- Why the early German socialists opposed the world’s first modern welfare state Adam Sacks, Jacobin
- Russia’s twin Soviet nostalgias Anna Nemtsova, Atlantic
- Is our economists learning? Ryan Cooper, American Prospect
- An excellent history of China in Ghana Joseph Hammond, Diplomat
Bryan Caplan is an optimist. He thinks that economists do many errors in estimating GDP (overall well-being). He is right in the sense that we are missing many dimensions of welfare improvements in the last half-century (see here, here and here). These errors in measurements lead us to hold incorrectly pessimistic views (such as those of Robert Gordon). However, Prof. Caplan seems to argue (I may be wrong) that all measurements problems and errors are greater than zero. In other words, they all cut in favor of omitting things. There are no reasons to believe this. Many measurement problems with GDP data cut the other way – in favor of adding too much (so that the true figures are lower than the reported ones).
Here are two errors of importance (which are in no way exhaustive): household output and adjustments for household size.
From the 1910s to the 1940s, married women began to enter moderately the workforce. This trickle became a deluge thereafter. National GDP statistics are really good at capturing the extra output they were hired to produce. However, national GDP statistics cannot net out the production that was foregone: household output.
A married woman in 1940 did produce something: child-rearing, house chores, cooking, allowing the husband to specialize in his work. That output had a value. Once offered the chance to work, married women thought the utility generated from producing “home outputs” was inferior to the utility generated from “market work”. However, the output that is measured is only related to market work. Women entered the labor force and everything they produced was considered a net addition to GDP. In reality, any economist worth his salt is aware that the true improvement in well-being is equal to the increased market output minus the forsaken house output. Thus, in a transition from a “male-labor force” to a “mixed labor force”, you are bound to overestimate output increases.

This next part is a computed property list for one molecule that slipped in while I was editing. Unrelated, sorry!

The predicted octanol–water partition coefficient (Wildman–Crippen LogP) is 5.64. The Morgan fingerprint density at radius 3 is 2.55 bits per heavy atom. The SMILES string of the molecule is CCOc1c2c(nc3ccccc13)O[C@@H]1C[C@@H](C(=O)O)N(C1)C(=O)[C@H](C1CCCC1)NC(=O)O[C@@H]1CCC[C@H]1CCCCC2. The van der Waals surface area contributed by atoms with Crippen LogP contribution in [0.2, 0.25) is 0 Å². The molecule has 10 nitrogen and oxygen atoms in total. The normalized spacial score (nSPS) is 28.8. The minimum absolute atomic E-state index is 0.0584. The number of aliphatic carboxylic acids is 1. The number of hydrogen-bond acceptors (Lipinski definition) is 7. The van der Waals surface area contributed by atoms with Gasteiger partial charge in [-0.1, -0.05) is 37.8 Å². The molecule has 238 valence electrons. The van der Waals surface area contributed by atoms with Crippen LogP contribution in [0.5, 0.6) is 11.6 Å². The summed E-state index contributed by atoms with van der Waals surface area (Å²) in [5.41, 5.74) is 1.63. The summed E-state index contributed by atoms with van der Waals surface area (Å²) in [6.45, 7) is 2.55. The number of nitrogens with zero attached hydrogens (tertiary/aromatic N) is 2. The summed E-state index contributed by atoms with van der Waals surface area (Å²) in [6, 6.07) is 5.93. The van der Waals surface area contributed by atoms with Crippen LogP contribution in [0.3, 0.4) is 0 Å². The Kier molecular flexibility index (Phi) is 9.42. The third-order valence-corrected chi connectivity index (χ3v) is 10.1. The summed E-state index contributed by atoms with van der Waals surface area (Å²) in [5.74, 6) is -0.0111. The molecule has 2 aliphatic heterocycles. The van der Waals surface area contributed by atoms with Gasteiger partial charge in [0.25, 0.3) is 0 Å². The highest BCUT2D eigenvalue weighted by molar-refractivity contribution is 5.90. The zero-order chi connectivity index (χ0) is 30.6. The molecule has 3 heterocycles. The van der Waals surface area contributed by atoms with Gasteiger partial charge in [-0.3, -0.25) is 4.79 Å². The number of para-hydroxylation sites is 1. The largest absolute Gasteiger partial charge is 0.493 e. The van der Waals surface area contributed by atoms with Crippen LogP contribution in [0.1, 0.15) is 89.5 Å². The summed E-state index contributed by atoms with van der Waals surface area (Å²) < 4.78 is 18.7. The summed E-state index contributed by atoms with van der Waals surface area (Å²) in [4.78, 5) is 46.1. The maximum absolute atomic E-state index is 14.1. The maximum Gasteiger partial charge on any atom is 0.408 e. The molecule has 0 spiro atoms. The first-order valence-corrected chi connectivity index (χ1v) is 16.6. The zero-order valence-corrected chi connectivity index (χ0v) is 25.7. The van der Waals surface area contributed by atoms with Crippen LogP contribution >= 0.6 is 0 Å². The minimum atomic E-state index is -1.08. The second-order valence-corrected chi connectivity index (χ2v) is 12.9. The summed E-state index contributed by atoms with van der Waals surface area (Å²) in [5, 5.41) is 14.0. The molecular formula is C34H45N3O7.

How big of an issue is this? Well, consider this paper from 1996 in Feminist Economics. In that paper, Barnet Wagman and Nancy Folbre calculate output in both the “household” and “market” sectors. They find that even very small changes in the relative size of these sectors alter growth rates by substantial margins. Another example, which I discussed in this blog post based on articles in the Review of Income and Wealth, is that when you make the adjustment over four decades of available Canadian data, you can find that one quarter of the increase in living standards is eliminated by the proper netting out of the value of non-market output. These are sizable measurement errors that cut in the opposite direction as the one hypothesized by prof. Caplan (and in favor of people like prof. Gordon).